FERC Rejects Pause in Permitting. Federal Energy Regulatory Commission Chairman Neil Chatterjee has refused requests to pause energy infrastructure permits for the duration of the coronavirus pandemic. In a Tuesday letter addressed to Virginia Attorney General Mark Herring (D), Chatterjee said the public’s need for strong energy infrastructure is not lessened by the pandemic.
LNG Demand Falling. Tanking LNG demand takes center stage in natural gas futures decline; Hefty storage build expected. Natural gas futures continued to pull back Wednesday as liquefied natural gas demand (LNG) took another hit. With government storage data expected to produce a second consecutive triple-digit injection, the June Nymex gas futures contract settled 10.4 cents lower at $1.616. July fell 10.9 cents to $1.856. Spot gas prices also retreated further amid the lack of significant heating or cooling demand across the Lower 48.
O&G Jobs Could Be Back Soon. America’s oil and gas jobs could soon come roaring back. Forbes. Opinion. Bill Gilmer knows an economic bust when he sees one. In the 1980s, when oil prices tumbled amid a supply glut, Gilmer watched as Houston’s office space cleared out and stayed out. But when Gilmer surveys Houston’s oil and gas-driven economy these days, he doesn’t see a bust. He sees an industry that’s poised to roar back to life as soon as demand returns and inventories clear. “This is not a hard industry to reopen,” he said.
Sharp Price Pull Back in Oil Unlikely. The risk of a sharp pull-back in oil prices has decreased as the rebalancing of the crude market gathers pace, Goldman Sachs said, aided by a gradual lifting of coronavirus lockdowns and a faster-than-expected fall in output.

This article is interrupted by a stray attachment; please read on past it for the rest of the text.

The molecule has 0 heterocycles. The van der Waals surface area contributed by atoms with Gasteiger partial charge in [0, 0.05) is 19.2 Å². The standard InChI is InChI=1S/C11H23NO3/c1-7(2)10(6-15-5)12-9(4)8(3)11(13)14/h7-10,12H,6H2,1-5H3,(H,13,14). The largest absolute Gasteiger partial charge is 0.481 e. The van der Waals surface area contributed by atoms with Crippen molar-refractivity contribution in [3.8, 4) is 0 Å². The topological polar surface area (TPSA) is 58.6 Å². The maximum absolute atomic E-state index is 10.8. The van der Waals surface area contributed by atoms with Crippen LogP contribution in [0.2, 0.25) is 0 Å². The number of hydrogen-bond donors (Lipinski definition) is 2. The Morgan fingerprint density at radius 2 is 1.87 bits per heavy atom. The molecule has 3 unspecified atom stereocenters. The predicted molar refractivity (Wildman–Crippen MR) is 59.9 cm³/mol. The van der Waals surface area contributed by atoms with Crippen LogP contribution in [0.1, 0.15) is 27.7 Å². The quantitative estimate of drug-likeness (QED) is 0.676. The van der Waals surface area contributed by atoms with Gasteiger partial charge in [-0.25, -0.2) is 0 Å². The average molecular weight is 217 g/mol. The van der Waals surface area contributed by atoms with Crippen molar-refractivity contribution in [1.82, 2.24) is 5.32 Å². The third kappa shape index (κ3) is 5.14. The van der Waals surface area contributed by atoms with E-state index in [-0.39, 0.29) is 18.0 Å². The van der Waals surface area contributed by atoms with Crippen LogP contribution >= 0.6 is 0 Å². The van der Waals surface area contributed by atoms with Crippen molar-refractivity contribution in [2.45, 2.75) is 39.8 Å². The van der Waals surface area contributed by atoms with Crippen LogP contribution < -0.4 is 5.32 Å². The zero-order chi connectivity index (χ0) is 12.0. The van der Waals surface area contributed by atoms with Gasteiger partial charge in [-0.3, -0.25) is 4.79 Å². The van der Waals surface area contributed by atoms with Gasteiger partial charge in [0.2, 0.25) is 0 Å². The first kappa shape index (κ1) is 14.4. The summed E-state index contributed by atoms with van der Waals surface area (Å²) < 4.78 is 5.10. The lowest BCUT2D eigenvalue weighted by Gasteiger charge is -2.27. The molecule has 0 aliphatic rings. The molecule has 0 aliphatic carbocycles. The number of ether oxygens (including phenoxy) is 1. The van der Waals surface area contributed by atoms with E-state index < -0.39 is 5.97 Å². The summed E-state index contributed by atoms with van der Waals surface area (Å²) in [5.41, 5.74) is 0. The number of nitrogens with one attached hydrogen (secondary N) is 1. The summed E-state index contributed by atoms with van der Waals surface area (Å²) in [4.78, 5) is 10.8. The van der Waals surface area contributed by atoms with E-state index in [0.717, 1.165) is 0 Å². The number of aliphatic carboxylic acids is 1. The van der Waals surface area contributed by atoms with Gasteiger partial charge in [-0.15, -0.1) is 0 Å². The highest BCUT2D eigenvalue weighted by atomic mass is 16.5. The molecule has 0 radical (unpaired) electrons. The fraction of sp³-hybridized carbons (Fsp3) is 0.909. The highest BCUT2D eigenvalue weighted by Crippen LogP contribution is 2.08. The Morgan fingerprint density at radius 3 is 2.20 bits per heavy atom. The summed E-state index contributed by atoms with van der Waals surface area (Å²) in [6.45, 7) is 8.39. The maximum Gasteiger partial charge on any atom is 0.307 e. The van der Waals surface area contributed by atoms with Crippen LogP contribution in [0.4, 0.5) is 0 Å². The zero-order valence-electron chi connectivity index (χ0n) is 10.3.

The Wall-Street bank raised its May global demand estimate by 1.4 million barrels per day (bpd), but still sees a decline of 16 million bpd from pre-COVID levels.
However, recovering demand and lower output would push the global oil market into deficit in June, it said in a note dated May 13.
The bank said the biggest improvement in demand continues to be in gasoline road transportation, and in China, the United States and Germany, but re-iterated its view that a return to normal demand levels will take time.
Goldman expects oil prices to have limited upside in coming months, citing a big inventory overhang and the ability for shut-in production in North America to restart if prices rally further.
The bank maintained its summer price forecasts of $30 per barrel for Brent and $28 per barrel for WTI as demand uncertainty in coming months remains high.
“We believe that the next stage of the oil market rebalancing will be one of range-bound spot prices with the most notable shifts being a decline in implied volatility as well as a continued flattening of the forward curve without long-dated prices rising yet,” it said.
Oil prices rose on Thursday after an unexpected drop in U.S. crude stocks. Brent crude futures were trading at $29.37 per barrel and U.S. West Texas Intermediate (WTI) at $25.56 a barrel.
Brent crude prices are still down more than 50% for the year after the coronavirus pandemic slashed fuel demand, forcing oil producers, including OPEC and other producers including Russia, a grouping known as OPEC+, to scale back production.
“Outside of OPEC+, production appears to have fallen slightly faster than our expectations,” Goldman said, adding it expects core-OPEC production increases to occur in the final quarter of this year rather than the 0.3 million bpd previously pegged for the third quarter.
Current binding inventory constraints will keep prices capped through 2020, setting the stage for a big deficit in 2021 that will lead prices well above the forward curve, the bank added.
PA Permits May 7, to May 14, 2020
County Township E&P Companies
- Greene Center EQT
OH Permits May 9, 2020
County Township E&P Companies
- Belmont York Gulfport
- Belmont York Gulfport
- Belmont York Gulfport
WV Permits May 4, to May 8, 2020
- Brooke SWN
- Brooke SWN